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Yelapa - The Paradise Of The Pacific
by Ron Kness
TheSyndicatedNews columnist

Ron Kness is a travel writer and photographer with articles and photos published in various house publications, in-flight magazines and other media sources.

What is it about this place that attracts visitors and residents to stay? Why would someone trade a house with four walls and all the modern conveniences for a bamboo-walled, thatched-roof hut with few amenities and no electricity? The answer is sun, solitude, scenery and the slow, laid-back lifestyle of Yelapa.

To take the Serape to Yelapa, we had to be at the Puerto Vallarta marina dock at 9:15 a.m. The marina charges seven pesos per person to enter. The upkeep costs of this area are paid from the money collected.

The price of a ticket to ride the Serape costs us $30.000 USD each, however with some bartering, we can usually lower the price. Our ticket includes breakfast, lunch, snorkeling and equipment, an open bar over and back and two shuttles in water taxis. The only extra expense incurred is if you want to ride horseback or eat and drink in one of the establishments while in Yelapa.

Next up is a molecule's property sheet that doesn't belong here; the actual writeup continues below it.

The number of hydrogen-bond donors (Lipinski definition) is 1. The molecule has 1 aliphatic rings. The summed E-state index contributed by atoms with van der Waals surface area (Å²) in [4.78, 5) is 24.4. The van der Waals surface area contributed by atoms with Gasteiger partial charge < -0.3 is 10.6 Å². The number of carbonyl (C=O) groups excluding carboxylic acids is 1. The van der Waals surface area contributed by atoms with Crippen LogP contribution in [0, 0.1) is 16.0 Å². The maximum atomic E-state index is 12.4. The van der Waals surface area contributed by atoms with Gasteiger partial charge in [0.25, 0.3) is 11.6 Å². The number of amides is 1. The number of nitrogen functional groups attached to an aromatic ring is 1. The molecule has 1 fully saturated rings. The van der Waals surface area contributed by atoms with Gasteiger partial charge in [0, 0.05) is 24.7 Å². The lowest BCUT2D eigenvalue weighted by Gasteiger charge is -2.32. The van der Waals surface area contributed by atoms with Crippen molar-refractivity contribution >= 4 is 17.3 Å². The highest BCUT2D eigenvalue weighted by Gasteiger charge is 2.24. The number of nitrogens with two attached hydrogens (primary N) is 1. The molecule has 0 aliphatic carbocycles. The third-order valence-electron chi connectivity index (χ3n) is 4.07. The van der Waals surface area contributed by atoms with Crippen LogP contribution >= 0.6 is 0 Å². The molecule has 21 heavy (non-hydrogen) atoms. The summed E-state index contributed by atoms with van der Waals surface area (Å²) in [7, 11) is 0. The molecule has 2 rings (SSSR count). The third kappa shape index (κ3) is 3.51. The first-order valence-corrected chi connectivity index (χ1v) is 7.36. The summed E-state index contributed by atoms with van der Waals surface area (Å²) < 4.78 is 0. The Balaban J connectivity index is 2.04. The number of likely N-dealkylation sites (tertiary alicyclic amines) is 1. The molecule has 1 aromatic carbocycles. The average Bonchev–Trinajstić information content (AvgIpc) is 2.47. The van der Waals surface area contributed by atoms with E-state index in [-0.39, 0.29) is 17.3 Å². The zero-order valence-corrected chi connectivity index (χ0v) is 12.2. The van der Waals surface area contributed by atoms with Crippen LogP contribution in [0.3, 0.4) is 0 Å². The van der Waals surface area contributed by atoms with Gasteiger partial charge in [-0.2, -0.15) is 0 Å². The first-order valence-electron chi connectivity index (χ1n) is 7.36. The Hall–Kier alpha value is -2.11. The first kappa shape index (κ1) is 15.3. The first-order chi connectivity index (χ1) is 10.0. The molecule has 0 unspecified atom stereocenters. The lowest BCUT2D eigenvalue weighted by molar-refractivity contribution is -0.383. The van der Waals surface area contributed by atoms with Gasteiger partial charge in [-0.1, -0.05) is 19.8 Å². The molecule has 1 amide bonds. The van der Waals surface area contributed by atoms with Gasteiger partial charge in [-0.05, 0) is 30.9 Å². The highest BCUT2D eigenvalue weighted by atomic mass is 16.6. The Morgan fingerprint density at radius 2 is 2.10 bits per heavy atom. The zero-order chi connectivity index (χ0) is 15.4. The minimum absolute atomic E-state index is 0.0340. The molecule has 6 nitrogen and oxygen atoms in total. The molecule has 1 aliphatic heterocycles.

Once aboard, the ship's steward serves us the buffet continental breakfast. On the buffet are fresh pastries, bananas, pineapple, watermelon, orange juice and coffee.

The Serape leaves the marina at 9:30. Once out in the Bay of Bandaras (Bay of Flags), the Captain steers her parallel to the coast so everyone can view Puerto Vallarta from the bay. He gently guides her to Los Arcos (the Arches). Here, those wanting to snorkel use the equipment aboard and snorkel for about one hour. A ship worker collects a deposit for the snorkeling equipment. After returning the equipment, the deposit is refunded.

We, along with many others, chose not to snorkel, but to sit and enjoy the sun and scenery while sipping on one of the many drinks available from the open bar. The bar opens after breakfast and stays open for the entire trip over to Yelapa and back.